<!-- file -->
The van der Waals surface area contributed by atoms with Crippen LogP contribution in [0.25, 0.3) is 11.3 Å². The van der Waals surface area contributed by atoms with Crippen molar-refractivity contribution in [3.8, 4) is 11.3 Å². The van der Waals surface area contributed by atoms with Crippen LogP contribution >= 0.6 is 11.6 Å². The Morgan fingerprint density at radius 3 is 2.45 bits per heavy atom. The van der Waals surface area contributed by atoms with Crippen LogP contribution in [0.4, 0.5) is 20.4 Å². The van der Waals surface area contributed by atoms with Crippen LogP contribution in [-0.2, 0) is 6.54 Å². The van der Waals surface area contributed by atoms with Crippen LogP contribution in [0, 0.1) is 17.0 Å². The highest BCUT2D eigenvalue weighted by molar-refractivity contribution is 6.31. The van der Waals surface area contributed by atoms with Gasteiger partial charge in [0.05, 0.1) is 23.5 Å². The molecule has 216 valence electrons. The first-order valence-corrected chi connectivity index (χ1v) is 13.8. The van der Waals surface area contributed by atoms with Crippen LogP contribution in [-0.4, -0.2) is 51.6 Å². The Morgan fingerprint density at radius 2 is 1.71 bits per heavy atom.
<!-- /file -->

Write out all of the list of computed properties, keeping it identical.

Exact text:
The van der Waals surface area contributed by atoms with Crippen LogP contribution in [0.25, 0.3) is 11.3 Å². The van der Waals surface area contributed by atoms with Crippen molar-refractivity contribution in [3.8, 4) is 11.3 Å². The van der Waals surface area contributed by atoms with Crippen LogP contribution >= 0.6 is 11.6 Å². The Morgan fingerprint density at radius 3 is 2.45 bits per heavy atom. The van der Waals surface area contributed by atoms with Crippen LogP contribution in [0.4, 0.5) is 20.4 Å². The van der Waals surface area contributed by atoms with Crippen LogP contribution in [-0.2, 0) is 6.54 Å². The van der Waals surface area contributed by atoms with Crippen LogP contribution in [0, 0.1) is 17.0 Å². The highest BCUT2D eigenvalue weighted by molar-refractivity contribution is 6.31. The van der Waals surface area contributed by atoms with Gasteiger partial charge in [0.05, 0.1) is 23.5 Å². The molecule has 216 valence electrons. The first-order valence-corrected chi connectivity index (χ1v) is 13.8. The van der Waals surface area contributed by atoms with Crippen LogP contribution in [-0.4, -0.2) is 51.6 Å². The Morgan fingerprint density at radius 2 is 1.71 bits per heavy atom.